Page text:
LONDON (Reuters Life!) - Many British graduates are facing a bleak future as employers cut down on their intake of university leavers because of the economic downturn, according to research published on Wednesday.
The Graduate Market in 2009, a study based on graduate vacancies and starting salaries at 100 top employers, found that the intake this year was to be reduced by 17 percent as posts were either cut or left unfilled.
"These swinging cuts in graduate recruitment at Britain's best-known and most sought-after employers are very bad news for anyone leaving university this summer," said Martin Birchall, Managing Director of the report's authors, High Fliers Research.
"There is understandable panic on campus that this is shaping up to be one of the worst years of the last two decades to be graduating from university."
The study reported that during two recruitment rounds in 2008 and 2009, employers had planned to take on 40,000 graduates. However, 7,000 of these had now been axed.
To make matters worse, the report said, employers had reduced the number of graduate jobs they had planned to offer in 2008, hiring about 18 percent less than was originally planned.
Investment banking, retailing, accountancy and professional services, and the engineering and industrial sectors have been the hardest hit.
Only the public sector and the armed forces have provided an increase in the number of graduate vacancies.
"For those who have yet to begin job hunting, the chances of landing a last-minute place on a graduate program now seem very slim," Birchall said.
The grim picture has already got final year students worried. Only 13 percent of more than 1,000 undergraduates quizzed last month were confident they would get the job they wanted, while a half said they would have to take up any offer.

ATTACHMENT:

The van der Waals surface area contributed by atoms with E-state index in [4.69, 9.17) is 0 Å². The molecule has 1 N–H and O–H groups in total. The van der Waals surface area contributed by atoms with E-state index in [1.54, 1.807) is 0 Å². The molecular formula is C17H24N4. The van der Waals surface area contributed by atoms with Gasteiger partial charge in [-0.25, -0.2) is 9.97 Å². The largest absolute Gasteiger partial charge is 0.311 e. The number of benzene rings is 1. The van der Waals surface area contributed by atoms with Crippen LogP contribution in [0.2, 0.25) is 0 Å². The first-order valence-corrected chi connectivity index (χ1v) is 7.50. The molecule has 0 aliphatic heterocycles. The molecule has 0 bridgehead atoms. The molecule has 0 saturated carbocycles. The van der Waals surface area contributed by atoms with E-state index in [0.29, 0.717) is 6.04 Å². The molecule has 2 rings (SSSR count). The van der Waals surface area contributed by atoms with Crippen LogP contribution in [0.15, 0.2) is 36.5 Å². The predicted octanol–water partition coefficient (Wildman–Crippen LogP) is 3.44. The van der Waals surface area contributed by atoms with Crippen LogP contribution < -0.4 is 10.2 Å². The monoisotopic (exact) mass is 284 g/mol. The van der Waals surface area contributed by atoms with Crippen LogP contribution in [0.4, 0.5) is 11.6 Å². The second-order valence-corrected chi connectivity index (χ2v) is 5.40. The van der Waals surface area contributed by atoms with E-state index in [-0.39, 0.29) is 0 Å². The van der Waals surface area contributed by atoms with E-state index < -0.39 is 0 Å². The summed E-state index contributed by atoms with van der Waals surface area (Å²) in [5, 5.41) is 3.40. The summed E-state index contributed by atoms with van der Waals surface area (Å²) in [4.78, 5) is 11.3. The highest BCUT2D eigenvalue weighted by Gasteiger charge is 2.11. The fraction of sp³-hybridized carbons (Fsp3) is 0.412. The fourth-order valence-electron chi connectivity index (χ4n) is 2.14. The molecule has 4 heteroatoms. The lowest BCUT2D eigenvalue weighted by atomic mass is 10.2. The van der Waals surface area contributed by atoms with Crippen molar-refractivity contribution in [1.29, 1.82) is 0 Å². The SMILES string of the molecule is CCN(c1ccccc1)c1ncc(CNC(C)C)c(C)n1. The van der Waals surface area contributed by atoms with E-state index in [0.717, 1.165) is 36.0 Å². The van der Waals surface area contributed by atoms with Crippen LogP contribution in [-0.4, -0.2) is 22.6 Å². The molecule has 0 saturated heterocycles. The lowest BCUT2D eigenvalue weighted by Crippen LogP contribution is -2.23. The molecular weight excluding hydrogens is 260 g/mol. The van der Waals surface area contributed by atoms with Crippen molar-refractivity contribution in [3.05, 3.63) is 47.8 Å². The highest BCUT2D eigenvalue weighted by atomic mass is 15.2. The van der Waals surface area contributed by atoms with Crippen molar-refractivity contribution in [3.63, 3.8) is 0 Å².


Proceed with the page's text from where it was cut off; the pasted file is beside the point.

Around 300,000 undergraduates are expected to complete their studies this summer and unemployment is already growing fastest among 18 to 24-year-olds, with nearly 600,000 out of work in the three months to October, according to the latest official data.
On Saturday, the government said it was urging companies to give temporary jobs to thousands of students finishing their courses this year to counter the fall in graduate recruitment.
The Department for Innovation, Universities and Skills said high street bank Barclays and U.S. software firm Microsoft had already agreed to offer up to three months' work to graduates, although planning for the intern scheme was at an early stage.
The proposal follows the announcement of 140 million pounds ($203 million) of government funding for 35,000 extra apprenticeships next year.
Editing by Steve Addison